There are vital decisions to be made when designing your home. Most individuals do not consider their doors to be a substantial investment. But the truth is, your home’s doors can make or break the appearance and functionality of your home. It is not as effortless as opening a catalog and choosing a door with most interior design tasks. There are many styles to pick from, including solid wood, solid core, and hollow core doors, making the process considerably more difficult.
There are a few factors to consider when it comes to interior doors. Are you looking for solid core or hollow core doors? Let’s take a look at the benefits and drawbacks of both solid core vs hollow core doors for a valid head-to-head comparison.
What Are Solid Core vs. Hollow Core Doors?
Solid core doors are from wood and synthetic wood composites. They have a wood veneer exterior and the strength, sound insulation, and appearance of solid wood doors without the weight of high cost.
Solid wood doors expand and shrink in moisture and temperature changes, whereas solid core withstands these changes.
Hollow core doors, despite their name, are not entirely hollow on the inside. They have a honeycomb cardboard interior with veneer or fiberboard wrapping. These are simple to install, light, and inexpensive. They are so light that even one person can handle and install them. It can be a considerable advantage for DIYers.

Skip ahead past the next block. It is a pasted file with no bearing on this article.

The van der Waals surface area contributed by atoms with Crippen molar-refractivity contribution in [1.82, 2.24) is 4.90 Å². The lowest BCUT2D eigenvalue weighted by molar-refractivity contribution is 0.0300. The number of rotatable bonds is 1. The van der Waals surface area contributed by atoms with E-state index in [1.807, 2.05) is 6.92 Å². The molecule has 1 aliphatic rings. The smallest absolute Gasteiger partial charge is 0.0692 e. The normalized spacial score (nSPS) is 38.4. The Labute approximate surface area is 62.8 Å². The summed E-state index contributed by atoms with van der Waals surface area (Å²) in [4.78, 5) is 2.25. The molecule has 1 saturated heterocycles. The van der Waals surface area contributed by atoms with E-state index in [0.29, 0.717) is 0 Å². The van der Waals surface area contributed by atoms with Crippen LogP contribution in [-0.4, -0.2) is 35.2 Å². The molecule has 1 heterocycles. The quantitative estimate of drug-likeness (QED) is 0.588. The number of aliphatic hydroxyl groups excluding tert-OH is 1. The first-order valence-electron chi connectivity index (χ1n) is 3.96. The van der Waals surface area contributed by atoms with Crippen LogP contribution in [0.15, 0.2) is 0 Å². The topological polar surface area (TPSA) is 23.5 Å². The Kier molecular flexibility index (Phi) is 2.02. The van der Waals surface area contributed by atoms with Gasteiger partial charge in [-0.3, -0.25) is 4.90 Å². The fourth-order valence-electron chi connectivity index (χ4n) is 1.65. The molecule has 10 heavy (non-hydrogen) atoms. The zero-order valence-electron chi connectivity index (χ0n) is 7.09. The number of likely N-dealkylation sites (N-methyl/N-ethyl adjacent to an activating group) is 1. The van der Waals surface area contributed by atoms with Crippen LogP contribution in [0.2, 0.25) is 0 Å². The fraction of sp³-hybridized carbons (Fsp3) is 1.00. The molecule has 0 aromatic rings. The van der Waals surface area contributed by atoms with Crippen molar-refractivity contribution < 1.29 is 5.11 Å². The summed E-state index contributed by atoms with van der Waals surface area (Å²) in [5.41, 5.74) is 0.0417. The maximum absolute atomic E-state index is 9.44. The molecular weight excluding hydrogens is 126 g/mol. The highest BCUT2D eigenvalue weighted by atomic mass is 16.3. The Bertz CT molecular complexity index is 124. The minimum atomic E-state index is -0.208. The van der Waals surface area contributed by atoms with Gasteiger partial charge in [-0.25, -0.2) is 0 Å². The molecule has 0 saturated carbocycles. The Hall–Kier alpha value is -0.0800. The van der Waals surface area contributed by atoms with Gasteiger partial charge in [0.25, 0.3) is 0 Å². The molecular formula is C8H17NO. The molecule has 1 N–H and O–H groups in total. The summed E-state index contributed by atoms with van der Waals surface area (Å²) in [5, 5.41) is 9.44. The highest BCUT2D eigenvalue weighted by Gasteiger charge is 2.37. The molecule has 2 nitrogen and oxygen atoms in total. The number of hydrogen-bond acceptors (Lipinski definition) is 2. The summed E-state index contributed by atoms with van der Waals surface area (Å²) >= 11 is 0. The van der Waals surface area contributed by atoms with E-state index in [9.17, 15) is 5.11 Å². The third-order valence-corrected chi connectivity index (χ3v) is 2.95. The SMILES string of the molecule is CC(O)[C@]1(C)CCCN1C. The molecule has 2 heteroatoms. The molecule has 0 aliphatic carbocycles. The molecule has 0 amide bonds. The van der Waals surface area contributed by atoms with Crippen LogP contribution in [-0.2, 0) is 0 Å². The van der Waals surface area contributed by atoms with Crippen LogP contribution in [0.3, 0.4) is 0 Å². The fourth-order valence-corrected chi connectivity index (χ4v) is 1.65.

For homeowners or contractors with many interior doors to replace, cost-effectiveness can be a big selling point for hollow-core models. On the other hand, a solid wood door is usually in a home’s main entrance – rarely for the interior. These models are large and costly.
Solid wood doors are built entirely of wood, maybe adorned or painted with architectural aspects, making them an excellent choice for the front door.
Pros and Cons of a Solid-Core Door
- Excellent soundproofing
- Excellent fire resistance
- Resistant to warping
- It has the appearance and durability of a solid wood door
- Temperature and moisture fluctuations are not a problem
- Heavy-duty and long-lasting
- Fewer design alternatives compared with solid wood
- Not so easy installation
- Repairing is difficult
- Style options are limited
Pros and Cons of a Hollow-Core Door
- Inexpensive and cost-effective
- Simple to set up and install
- Stable; only very seldom warps
- Poor sound absorption
- Poor fire resistance
- Shaky structure
- Exposed edges
- Not very long-lasting
- Lower quality feel
Solid vs. Hollow Doors Cost
What is the pricing difference between hollow core and solid core? According to the most recent statistics, the cost discrepancies are pretty significant.
The cost of hollow core doors ranges from $50 to $150 per door. Solid core doors range in price from $70 to $250 on average. Solid wood doors typically cost between $250 and $600 per door as a starting point.
At first glance, the difference between hollow and solid core doors is only $20 to $100. Hollow core is cheaper than solid core. Both choices, however, are significantly less expensive than solid wood.